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Bricanyl Turbohaler, 0.5mg/dose, inhalation powder

Active Ingredient:
terbutaline sulfate
AstraZeneca UK Limited See contact details
ATC code: 
About Medicine
{healthcare_pro_orange} This information is for use by healthcare professionals
Last updated on emc: 19 May 2023
1. Name of the medicinal product

Bricanyl Turbohaler, 0.5 mg/dose, inhalation powder

2. Qualitative and quantitative composition

Each delivered dose contains:

Terbutaline sulfate 0.4 mg (which corresponds to 0.5 mg metered dose).

Excipients with known effect

Bricanyl Turbohaler 0.5mg/dose: each delivered dose contains approximately 0.4 mg of lactose monohydrate.

For the full list of excipients, see section 6.1.

3. Pharmaceutical form

Inhalation powder.

A white inhaler comprising a blue turning grip, an integral dose indicator and a white cover.

4. Clinical particulars
4.1 Therapeutic indications

Terbutaline is a selective beta2-adrenergic agonist recommended for the relief and prevention of bronchospasm in bronchial asthma and other bronchopulmonary disorders in which bronchospasm or reversible airways obstruction is a complicating factor.

4.2 Posology and method of administration


Adults and Children: One inhalation (0.5 mg) as required. Not more than 4 inhalations should be required in any 24-hour period.

The duration of action of a single dose is up to 6 hours.

Elderly: Dosage as for adults.

Method of administration

Instructions for use and cleaning are provided in the Patient Information Leaflet, which can be found in each pack.

4.3 Contraindications

Hypersensitivity to the active substance (terbutaline) or to any of the excipients listed in section 6.1.

4.4 Special warnings and precautions for use

Patients should be instructed in proper use and their inhalation technique checked regularly.

With each inhalation a fraction of the delivered dose will be deposited in the oral cavity. To minimize unnecessary systemic exposure to terbutaline, the patients should be advised to, when possible, rinse their mouth after each use.

Patients who are prescribed regular anti-inflammatory therapy should be advised to continue taking their anti-inflammatory medication even when symptoms decrease and they do not require Bricanyl Turbohaler.

If a previously effective dosage regimen no longer gives the same symptomatic relief, the patient should seek medical advice as soon as possible as this could be a sign of worsening asthma and warrants a reassessment of the asthma therapy. Consideration should be given to the requirements for additional therapy (including increased dosages of anti-inflammatory medication). Severe exacerbations of asthma should be treated as an emergency in the usual manner.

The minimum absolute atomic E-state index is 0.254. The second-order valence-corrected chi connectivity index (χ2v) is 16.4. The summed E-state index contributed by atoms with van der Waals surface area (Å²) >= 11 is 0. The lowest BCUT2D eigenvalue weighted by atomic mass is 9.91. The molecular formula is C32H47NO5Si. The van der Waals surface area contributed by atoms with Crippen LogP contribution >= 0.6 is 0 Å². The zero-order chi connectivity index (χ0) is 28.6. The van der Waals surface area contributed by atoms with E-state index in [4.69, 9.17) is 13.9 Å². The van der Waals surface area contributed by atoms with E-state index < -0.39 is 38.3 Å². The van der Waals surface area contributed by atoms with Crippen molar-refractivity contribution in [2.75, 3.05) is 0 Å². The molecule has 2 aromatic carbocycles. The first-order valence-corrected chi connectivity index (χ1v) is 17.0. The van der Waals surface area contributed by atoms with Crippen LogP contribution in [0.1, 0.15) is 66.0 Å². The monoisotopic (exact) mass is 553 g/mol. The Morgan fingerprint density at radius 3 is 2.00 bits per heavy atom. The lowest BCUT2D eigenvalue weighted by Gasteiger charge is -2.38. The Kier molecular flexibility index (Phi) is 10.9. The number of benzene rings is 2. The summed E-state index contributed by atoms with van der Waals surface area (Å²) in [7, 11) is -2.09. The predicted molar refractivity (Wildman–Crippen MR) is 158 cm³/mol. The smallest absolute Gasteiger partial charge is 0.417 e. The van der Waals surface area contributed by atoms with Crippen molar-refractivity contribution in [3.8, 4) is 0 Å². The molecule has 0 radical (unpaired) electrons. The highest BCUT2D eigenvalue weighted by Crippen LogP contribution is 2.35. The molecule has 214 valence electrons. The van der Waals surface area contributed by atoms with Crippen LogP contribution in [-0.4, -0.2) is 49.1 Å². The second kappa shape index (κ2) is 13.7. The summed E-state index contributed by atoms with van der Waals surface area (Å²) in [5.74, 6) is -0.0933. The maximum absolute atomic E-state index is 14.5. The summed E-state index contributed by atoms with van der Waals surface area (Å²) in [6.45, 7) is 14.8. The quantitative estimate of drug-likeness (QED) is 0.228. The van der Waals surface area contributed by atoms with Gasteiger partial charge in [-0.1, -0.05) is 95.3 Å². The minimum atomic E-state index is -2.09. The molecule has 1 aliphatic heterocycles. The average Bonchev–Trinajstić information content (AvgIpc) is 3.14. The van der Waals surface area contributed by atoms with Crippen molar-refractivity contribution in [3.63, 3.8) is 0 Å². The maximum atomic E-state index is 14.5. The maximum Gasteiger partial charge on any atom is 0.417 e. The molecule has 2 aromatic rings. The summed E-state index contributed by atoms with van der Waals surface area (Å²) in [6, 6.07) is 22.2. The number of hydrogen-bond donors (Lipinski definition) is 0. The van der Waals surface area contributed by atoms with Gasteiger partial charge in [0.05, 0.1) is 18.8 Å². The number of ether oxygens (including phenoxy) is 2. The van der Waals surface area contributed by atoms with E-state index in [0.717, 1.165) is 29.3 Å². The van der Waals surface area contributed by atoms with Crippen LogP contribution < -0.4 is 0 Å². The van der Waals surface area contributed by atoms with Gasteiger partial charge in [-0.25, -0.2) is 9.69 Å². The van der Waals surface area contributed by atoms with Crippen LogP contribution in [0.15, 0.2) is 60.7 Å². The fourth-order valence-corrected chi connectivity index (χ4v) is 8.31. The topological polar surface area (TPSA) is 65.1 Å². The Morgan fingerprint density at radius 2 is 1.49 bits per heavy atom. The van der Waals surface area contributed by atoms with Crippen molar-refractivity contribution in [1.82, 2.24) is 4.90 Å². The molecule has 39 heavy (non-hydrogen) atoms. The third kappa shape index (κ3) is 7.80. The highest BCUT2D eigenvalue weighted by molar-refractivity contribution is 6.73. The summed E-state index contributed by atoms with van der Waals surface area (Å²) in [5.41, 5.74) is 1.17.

Overuse of short-acting beta-agonists may mask the progression of the underlying disease and contribute to deteriorating asthma control, leading to an increased risk of severe asthma exacerbations and mortality.

Patients who take more than twice a week additional “ as needed” terbutaline should be re-evaluated for proper treatment adjustment as these patients are at risk for overuse of terbutaline.

As for all beta2-agonists caution should be observed in patients with thyrotoxicosis.

Due to the positive inotropic effect of beta2-agonists, these drugs should not be used in patients with hypertrophic cardiomyopathy.

Cardiovascular effects may be seen with sympathomimetic drugs, including Bricanyl. There is some evidence from post-marketing data and published literature of rare occurrences of myocardial ischaemia associated with beta agonists. Patients with underlying severe heart disease (e.g. ischaemic heart disease, arrhythmia or severe heart failure) who are receiving Bricanyl should be warned to seek medical advice if they experience chest pain or other symptoms of worsening heart disease. Attention should be paid to assessment of symptoms such as dyspnoea and chest pain, as they may be of either respiratory or cardiac origin.

Due to the hyperglycaemic effects of beta2-agonists, additional blood glucose controls are recommended initially in diabetic patients.

Potentially serious hypokalaemia may result from beta2-agonist therapy. Particular caution is recommended in acute severe asthma as the associated risk may be augmented by hypoxia. The hypokalaemic effect may be potentiated by concomitant treatments (see section 4.5). It is recommended that serum potassium levels are monitored in such situations.

Bricanyl Turbohaler contains lactose monohydrate (<1 mg/inhalation). This amount does not normally cause problems in lactose intolerant people. The lactose may contain small amounts of milk protein residues. In patients with hypersensitivity to milk proteins, these small amounts may cause allergic reactions.

Patients with rare hereditary problems of galactose intolerance, total lactase deficiency or glucose-galactose malabsorption should not take this medicine.

4.5 Interaction with other medicinal products and other forms of interaction

Beta-blocking agents (including eye drops), especially the non-selective ones such as propranolol, may partially or totally inhibit the effect of beta-stimulants. Therefore, Bricanyl preparations and non-selective beta-blockers should not normally be administered concurrently. Bricanyl should be used with caution in patients receiving other sympathomimetics.

Halogenated anaesthetics

Halothane anaesthesia should be avoided during beta2-agonists treatment, since it increases the risk of cardiac arrhythmias. Other halogenated anaesthetics should be used cautiously together with beta2-agonists.

Potassium depleting agents and hypokalaemia

Owing to the hypokalaemic effect of beta-agonists, concurrent administration with Bricanyl of serum potassium depleting agents known to exacerbate the risk of hypokalaemia, such as diuretics, methyl xanthines and corticosteroids, should be administered cautiously after careful evaluation of the benefits and risks with special regard to the increased risk of cardiac arrhythmias arising as a result of hypokalaemia (see section 4.4). Hypokalaemia also predisposes to digoxin toxicity.

Paediatric population

Interaction studies have only been performed in adults.

4.6 Fertility, pregnancy and lactation


Although no teratogenic effects have been observed in animals or in patients, Bricanyl should only be administered with caution during the first trimester of pregnancy.


Terbutaline is secreted via breast milk but any effect on the infant is unlikely at therapeutic doses.

4.7 Effects on ability to drive and use machines

Bricanyl Turbohaler has no or negligible influence on the ability to drive and use machines.

4.8 Undesirable effects

Summary of the safety profile

The frequency of adverse reactions is low at the recommended dose. Terbutaline given by inhalation is unlikely to produce significant systemic effects when given in recommended doses. Most of the adverse reactions are characteristic of sympathomimetic amines. The majority of these effects have reversed spontaneously within the first 1-2 weeks of treatment.